The mutual fund hopes to exit the SP Imperial project in a month and a half, at least most of it, Maneesh Dangi, co-chief investment officer at the asset manager, said in an investor call. “March 2020 is the put option, but we are hoping that in the middle of January we’re out of it. I hope nothing wrong happens. Right now, there’s nothing that has absolutely gone wrong.”
Dangi said Shapoorji Pallonji is a reasonable group and has paid everyone. “We have a good asset of the port and it’s in advanced discussion to be taken out by someone. Can’t tell you more than that.”
Pledged Promoter Holding
Like a host of promoters in India, Shapoorji Pallonji has offered shares of listed units as a collateral against debt.
About 67.67 percent of the promoter holding in Forbes & Co. Ltd. was pledged to raise Rs 600 crore from non-bank lenders, including JM Financial Products Ltd. and Hero Fincorp Ltd., according to an October stock exchange filing. BloombergQuint awaits a response to queries emailed to the two investors.
Barely a month after listing of Sterling and Wilson Solar, promoters also pledged half of their stake, or 37.24 percent, with Housing Development Finance Corporation Ltd. to raise funds. To be sure, according to the disclosures with the Ministry of Corporate Affairs, promoters had pledged shares previously but revoked the encumbrances ahead of the IPO.
It’s not clear whether the rout in Sterling and Wilson Solar shares necessitated a top-up of shares.
An HDFC spokesperson said: “Our loan to Shapoorji Pallonji is more than fully secured with property and shares and there has never been a default.”
Guarantees To Group Companies
Shapoorji Pallonji has extended credit support to various subsidiaries and associate companies through financial, corporate and debt service guarantees, in addition to performance guarantees.
As on March 31, total contingent liabilities through guarantees stood at Rs 3,635 crore—Rs 2,883 crore towards financial guarantees and the remaining Rs 753 crore towards performance guarantees, according to ICRA’s August report. The ratings agency noted that the company intends to reduce the debt servicing and financial guarantees by nearly Rs 2,600 crore by March 2020.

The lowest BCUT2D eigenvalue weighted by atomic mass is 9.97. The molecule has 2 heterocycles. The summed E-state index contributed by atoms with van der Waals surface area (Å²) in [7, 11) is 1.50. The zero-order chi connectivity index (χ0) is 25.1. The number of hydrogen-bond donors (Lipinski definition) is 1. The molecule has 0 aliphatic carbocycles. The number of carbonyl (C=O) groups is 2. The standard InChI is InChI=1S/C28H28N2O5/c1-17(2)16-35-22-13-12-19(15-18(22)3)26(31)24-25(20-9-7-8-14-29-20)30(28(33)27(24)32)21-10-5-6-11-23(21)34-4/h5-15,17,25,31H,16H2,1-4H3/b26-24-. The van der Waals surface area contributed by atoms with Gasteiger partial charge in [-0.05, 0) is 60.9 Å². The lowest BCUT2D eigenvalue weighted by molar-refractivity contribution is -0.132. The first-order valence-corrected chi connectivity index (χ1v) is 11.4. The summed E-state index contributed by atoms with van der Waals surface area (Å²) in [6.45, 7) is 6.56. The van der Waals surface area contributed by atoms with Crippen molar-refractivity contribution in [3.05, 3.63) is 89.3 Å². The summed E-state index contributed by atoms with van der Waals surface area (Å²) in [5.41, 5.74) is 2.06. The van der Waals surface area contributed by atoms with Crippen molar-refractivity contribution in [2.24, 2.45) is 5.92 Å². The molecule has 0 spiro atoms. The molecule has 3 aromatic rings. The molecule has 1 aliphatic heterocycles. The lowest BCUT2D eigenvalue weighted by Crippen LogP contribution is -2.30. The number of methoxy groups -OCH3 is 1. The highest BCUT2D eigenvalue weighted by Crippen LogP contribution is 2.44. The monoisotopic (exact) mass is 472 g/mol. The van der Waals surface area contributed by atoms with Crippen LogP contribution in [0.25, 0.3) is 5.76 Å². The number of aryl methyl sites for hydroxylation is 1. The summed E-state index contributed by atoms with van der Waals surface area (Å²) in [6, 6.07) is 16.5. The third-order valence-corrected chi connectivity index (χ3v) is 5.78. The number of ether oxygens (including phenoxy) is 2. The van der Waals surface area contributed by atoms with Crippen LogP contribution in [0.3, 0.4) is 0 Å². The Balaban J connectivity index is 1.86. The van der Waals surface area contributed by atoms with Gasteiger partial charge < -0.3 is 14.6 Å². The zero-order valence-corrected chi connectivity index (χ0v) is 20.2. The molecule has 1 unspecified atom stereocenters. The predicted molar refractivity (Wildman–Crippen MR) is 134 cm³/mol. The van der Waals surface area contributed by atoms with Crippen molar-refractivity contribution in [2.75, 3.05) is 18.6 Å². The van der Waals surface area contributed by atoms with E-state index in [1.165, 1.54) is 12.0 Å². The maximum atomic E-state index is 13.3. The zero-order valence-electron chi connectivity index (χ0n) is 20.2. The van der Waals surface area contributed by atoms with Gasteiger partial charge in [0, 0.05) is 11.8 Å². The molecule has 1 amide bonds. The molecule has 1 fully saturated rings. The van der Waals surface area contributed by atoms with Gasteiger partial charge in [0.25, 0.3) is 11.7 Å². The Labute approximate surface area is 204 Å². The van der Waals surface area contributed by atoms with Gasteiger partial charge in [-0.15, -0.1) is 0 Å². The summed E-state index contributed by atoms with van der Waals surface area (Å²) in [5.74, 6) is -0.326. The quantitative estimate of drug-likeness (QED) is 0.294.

ICRA had highlighted slower progress in the company’s plans to reduce these liabilities by replacing some of the debt service guarantees with long term project cash-flow- linked debt.
Andhra Pradesh Impact
The group’s current outstanding order book stands at Rs 35,287 crore, of which orders awarded by the erstwhile Andhra Pradesh government stood at Rs 12,480 crore, according to the company’s statement to BloombergQuint. The recent review of projects by the new government in the state led to projects worth Rs 7,448 crore—about 21 percent of the order book—being put on hold or under review.
Operating Performance Strong But…
CARE Ratings acknowledged Shapoorji Pallonji group’s strong performance at the standalone level with its operating income jumping 37 percent year-on-year to Rs 13,206 crore in the year ended March 31.
While its profit margins declined, CARE Ratings said the company has a strong customer base and healthy revenue visibility over the medium-term with a well-diversified order book.
Moreover, it has adequate liquidity in the form of free cash and bank balance of Rs 1,300 crore as on Sept. 30, 2019, along with undrawn fund-based working capital limits of Rs 274 crore, the ratings agency said. Additional promoter infusion of Rs 500 crore is expected to bring immediate liquidity in the holding company, in addition to Rs 370 crore already infused in the first half.
But CARE Ratings reiterated that the timely completion of refinancing and realisation of asset monetisation is crucial.
Shapoorji Pallonji, in its response to BloombergQuint, said that its plan to monetise its assets is on track. Moreover, the group is considering listing its water purifier business Eureka Forbes Ltd.
After the promoters deferred payments to newly listed Sterling and Wilson Solar, investors will be watching.